(reproduced with permission of Bob Montgomery)
Three times a year, the Bristol Sports Hall of Fame holds a Leadership Council Breakfast at Nuchie’s. It’s a gathering of the juniors from Bristol’s three high schools who are selected for their potential in being team captains and leaders their senior seasons in their sports.
On Tuesday, the first of three was held for the juniors of Bristol Central, Bristol Eastern and St. Paul and keynote speaker was Jim Bates Jr., former Bristol Eastern and Trinity College multi-sport standout.
When he graduated Eastern he was the city’s all-time point-producer in basketball. He went on to star and captain both the basketball and baseball teams in college, earning All-New England honors in the two sports. He was inducted into the Bristol Sports Hall of Fame in recent years, as well as the New England Basketball Hall of Fame in 2009.
With leadership being the topic, Jim Bates presented an outstanding program for those in attendance, one also enjoyed by the adults in attendance, school leaders and Hall of Fame directors.
“What is one of the challenges you have in being a captain?” he asked the students.
The answer was: Getting their respect.
“How do you get their respect?” he continued.
He went on to talk about the late John Wooden, famed UCLA men’s basketball coach. Coach Wooden said one’s reputation is what others perceive you to be. Your character is what you are and what really matters is what you have inside.
He went on to talk about Geno Auriemma, coach of the UConn women’s team, and how he was different with his team this year than in previous years.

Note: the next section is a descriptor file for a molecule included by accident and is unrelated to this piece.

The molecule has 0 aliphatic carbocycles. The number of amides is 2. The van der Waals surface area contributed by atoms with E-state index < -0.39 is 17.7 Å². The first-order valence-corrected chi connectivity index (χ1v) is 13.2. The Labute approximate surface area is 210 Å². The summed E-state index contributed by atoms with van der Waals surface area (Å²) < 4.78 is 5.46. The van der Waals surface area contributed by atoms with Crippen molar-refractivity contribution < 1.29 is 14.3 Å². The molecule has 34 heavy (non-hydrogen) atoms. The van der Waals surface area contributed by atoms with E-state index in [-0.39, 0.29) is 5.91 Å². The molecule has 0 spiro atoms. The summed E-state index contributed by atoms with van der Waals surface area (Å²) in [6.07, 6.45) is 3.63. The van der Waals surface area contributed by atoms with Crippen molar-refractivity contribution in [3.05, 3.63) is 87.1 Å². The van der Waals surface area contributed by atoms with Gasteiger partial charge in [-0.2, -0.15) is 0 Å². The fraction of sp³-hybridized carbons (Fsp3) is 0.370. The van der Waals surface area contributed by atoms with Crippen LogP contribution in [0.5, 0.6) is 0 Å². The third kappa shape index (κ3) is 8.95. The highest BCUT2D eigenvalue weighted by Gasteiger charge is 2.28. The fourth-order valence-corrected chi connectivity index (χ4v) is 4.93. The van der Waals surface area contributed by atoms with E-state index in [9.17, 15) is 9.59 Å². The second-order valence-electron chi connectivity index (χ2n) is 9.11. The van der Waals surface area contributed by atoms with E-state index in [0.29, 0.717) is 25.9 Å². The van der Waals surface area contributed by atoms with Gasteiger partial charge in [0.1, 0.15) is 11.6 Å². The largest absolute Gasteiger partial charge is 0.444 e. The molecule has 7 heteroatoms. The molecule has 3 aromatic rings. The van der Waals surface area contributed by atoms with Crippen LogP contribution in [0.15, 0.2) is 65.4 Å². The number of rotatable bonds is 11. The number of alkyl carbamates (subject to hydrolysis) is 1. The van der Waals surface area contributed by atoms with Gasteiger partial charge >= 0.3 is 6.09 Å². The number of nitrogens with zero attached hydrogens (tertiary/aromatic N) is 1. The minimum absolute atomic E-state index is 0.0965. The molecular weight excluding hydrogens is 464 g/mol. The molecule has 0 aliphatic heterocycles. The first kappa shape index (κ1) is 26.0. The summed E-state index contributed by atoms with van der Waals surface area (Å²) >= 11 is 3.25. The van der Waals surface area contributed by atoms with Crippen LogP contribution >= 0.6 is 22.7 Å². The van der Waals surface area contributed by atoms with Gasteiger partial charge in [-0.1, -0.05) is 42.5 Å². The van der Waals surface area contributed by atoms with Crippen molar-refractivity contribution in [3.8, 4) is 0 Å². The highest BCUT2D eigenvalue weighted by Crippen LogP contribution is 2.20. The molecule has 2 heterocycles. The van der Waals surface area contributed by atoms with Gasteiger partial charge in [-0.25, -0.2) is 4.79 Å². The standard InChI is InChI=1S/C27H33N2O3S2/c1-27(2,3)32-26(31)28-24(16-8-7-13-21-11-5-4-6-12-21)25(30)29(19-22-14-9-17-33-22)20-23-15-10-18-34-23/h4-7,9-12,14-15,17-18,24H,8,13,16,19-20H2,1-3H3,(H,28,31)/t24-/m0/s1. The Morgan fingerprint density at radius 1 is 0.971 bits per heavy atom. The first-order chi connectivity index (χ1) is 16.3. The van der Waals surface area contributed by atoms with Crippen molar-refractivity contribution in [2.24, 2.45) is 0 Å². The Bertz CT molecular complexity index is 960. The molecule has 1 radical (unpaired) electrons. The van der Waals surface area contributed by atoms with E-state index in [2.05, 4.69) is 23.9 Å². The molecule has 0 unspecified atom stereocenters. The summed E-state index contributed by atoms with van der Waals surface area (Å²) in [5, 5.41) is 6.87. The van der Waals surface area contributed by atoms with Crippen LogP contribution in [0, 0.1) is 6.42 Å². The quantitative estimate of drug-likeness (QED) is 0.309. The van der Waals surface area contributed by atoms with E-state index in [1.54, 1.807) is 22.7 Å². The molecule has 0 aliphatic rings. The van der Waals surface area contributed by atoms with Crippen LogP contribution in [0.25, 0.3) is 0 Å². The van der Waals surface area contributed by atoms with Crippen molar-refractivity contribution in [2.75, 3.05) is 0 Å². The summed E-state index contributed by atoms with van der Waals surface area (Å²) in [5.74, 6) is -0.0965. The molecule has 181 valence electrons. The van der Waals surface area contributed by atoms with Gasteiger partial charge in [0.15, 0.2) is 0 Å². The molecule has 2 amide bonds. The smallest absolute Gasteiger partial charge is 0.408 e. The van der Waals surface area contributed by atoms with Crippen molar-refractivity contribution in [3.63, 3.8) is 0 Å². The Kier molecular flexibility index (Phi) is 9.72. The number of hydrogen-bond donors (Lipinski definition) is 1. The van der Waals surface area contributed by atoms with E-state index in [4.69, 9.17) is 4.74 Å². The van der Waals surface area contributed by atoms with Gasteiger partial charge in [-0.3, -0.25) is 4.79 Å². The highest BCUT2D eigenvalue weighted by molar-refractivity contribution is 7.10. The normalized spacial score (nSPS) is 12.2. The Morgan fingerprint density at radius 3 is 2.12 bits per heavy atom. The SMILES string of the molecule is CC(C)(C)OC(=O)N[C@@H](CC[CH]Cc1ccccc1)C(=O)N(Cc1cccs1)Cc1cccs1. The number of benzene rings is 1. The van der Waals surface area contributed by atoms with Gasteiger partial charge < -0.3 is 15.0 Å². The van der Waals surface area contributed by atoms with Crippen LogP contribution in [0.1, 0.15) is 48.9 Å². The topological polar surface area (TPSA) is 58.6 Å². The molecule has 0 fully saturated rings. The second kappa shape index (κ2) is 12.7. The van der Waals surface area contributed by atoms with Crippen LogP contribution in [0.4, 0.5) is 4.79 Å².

“He had to treat them as being a younger, inexperienced team,” said Bates. “He knew his old style would not be beneficial to this team.”
He also asked the juniors: “Are you building up or tearing down the team?”
Following Bates’ talk, his son, Michael, made his presentation. He’s the coordinator of Connecticut Initiatives for the Institute for International Sport, which holds the World Scholar Athlete Games and World Peace Summit. The 2011 games will be held at the University of Hartford in late June to early July, an effort for young people from around the country and the world to get to know one another and to compete with and against, work with and develop friendships with one another in understanding each other’s world.
“Speakers include General [Colin] Powell, [former] vice-president Al Gore and Greg Mortenson [author of the book, “Three Cups of Tea”],” Michael Bates told those in attendance, and added “there will be 21 sports and eight arts. They will practice for a week and then perform.”
The sports will be in the form of a round-robin and the arts will include choir and symphony presentations, as well artists displaying their drawings and paintings.
During these presentations. I sat at a table with juniors Lauren Dorea, Debra Konopaske, Alino Te and Jacob Eschner of Bristol Central; Kaylee Cifone, Connor Fitzsimons and Mitch Wheelock of Eastern; and Mike Petit of St. Paul, as a Hall of Fame director.